In the book, titled Thirty Things You Must Do Before You Are Thirty, Ayotunde Okunowo advocates the ownership of a house, however small, before you are thirty years old.
I have never met anyone averse to owning a house, not even my lovely JW friends. A house even makes for a good collateral, and is an important business asset. But as my people say: Àyangbe ajá dùn, k’ájá tó gbe nkó?
Building a house is no child’s play… especially times of recession, inflation and misplaced priorities. But it is doable, if you pay attention to the little things, first of which is The Decisions You Take.
I am a firm believer in the equity of Jehovah, the just father of all. Kò s’éni t’Ólórun ò se fún, no one has never received from God. God waters both rich and poor, and blesses male and female. Ultimately, it is what we do with our seeds that differ. Remember the Parable of Talents (See, The FOUR Generations: Why You Do The Things YOU Do! A book by me)
It is from the Second Law of Thermodynamics that we learn that orderliness has a high price but destruction is free since even the universe favours entropy. And so we know that it takes a lot of discipline, sacrifice, to build anything let alone a good house. “Money slow to enter, money quick to go…”
You cannot live large at your tender age, feed slay queens, and finance liabilities, and yet build a house from honest earnings. The cost of success is sacrifice. You cannot have your cake and eat it. Remember, I said honest earnings…
The Company You Keep are just as important, since the sheep that walks with pigs will not just grunt, but also eat corpses! Invariably, birds of a feather flock together, and birds of diverse plumage flocking together will blend.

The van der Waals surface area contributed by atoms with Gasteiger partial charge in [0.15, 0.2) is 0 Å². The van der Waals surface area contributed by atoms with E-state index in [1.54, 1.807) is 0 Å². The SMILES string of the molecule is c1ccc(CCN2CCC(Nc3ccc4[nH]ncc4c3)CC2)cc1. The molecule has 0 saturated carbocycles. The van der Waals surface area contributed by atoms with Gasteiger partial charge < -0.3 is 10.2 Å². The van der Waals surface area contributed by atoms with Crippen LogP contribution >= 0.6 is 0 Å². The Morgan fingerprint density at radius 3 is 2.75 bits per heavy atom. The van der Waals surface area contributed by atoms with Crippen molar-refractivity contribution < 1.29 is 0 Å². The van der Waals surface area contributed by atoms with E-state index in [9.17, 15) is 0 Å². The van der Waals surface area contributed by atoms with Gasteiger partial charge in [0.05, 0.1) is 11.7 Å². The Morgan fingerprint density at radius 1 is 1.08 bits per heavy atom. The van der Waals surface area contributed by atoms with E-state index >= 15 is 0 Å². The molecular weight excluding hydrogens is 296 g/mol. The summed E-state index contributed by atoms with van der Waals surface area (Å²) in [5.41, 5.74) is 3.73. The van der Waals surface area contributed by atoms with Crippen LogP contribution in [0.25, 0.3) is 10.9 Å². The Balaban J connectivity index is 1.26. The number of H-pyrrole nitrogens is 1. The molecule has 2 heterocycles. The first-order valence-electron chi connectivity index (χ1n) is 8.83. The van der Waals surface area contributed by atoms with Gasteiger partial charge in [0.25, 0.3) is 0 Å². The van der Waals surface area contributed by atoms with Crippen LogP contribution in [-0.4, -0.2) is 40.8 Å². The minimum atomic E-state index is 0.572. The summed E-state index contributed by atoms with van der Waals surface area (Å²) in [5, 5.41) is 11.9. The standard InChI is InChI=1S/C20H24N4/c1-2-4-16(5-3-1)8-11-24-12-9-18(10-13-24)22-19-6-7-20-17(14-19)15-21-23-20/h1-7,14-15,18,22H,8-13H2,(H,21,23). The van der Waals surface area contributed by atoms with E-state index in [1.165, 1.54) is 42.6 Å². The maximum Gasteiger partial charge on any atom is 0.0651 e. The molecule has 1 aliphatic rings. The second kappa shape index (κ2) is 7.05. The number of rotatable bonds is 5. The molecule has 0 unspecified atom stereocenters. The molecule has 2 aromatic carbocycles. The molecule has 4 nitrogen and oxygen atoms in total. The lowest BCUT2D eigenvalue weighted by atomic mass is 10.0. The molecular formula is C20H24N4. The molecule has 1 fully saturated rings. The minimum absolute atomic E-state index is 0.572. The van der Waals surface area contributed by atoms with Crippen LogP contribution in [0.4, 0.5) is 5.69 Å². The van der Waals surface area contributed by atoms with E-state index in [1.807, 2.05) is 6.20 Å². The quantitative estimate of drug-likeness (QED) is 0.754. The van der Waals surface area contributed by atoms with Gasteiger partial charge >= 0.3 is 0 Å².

Last is The People You Listen To. Whom d’you go to for help? Nothing goes for nothing, nothing is free, and the average human is selfish! I have found that the people I run to for help almost always have their own agenda, and always protect their own interests.
I now illustrate with my own little experience…
Several years ago, I found farmland in rural Ogun State going for a ridiculous fifteen thousand naira (N15000) per plot. I ran around to raise money to augment my meagre savings. “F” insisted that medical school was a priority. “U” just said not to buy, no reason. “M” believed land issues were not for young adults. Only my lawyer believed in me, but twas not his place to finance my dreams, and so I didn’t ask.
“FF” was a bosom friend of the land owner, so we went to him to help us negotiate a reduction. But he had his own children, didn’t he? So the land became twenty thousand naira (N20000) per plot with an additional leave-it-or-take-it attitude! Well, if I couldn’t afford it before, how could I now?
The same people who said land was bad and unadvisable have bought more since then. Whom d’you listen to? Whom d’you run to for help? The attitude of the average individual seems to be: You too must make the same mistakes I did. And that’s why people who would never buy concrete blocks would advise you not to mould your own!
These little things make you, or break you. Eni tí ò ní nnkan kan, ò ní nkankan; if you don’t have one thing, you have nothing. Ó tán l’énu, ó kù n’íkùn àgbà… Be wise! Only Jehovah never fails: “Except the Lord build the house…” – Psalm 127: 1.
Ayokunle Adeleye – Sagamu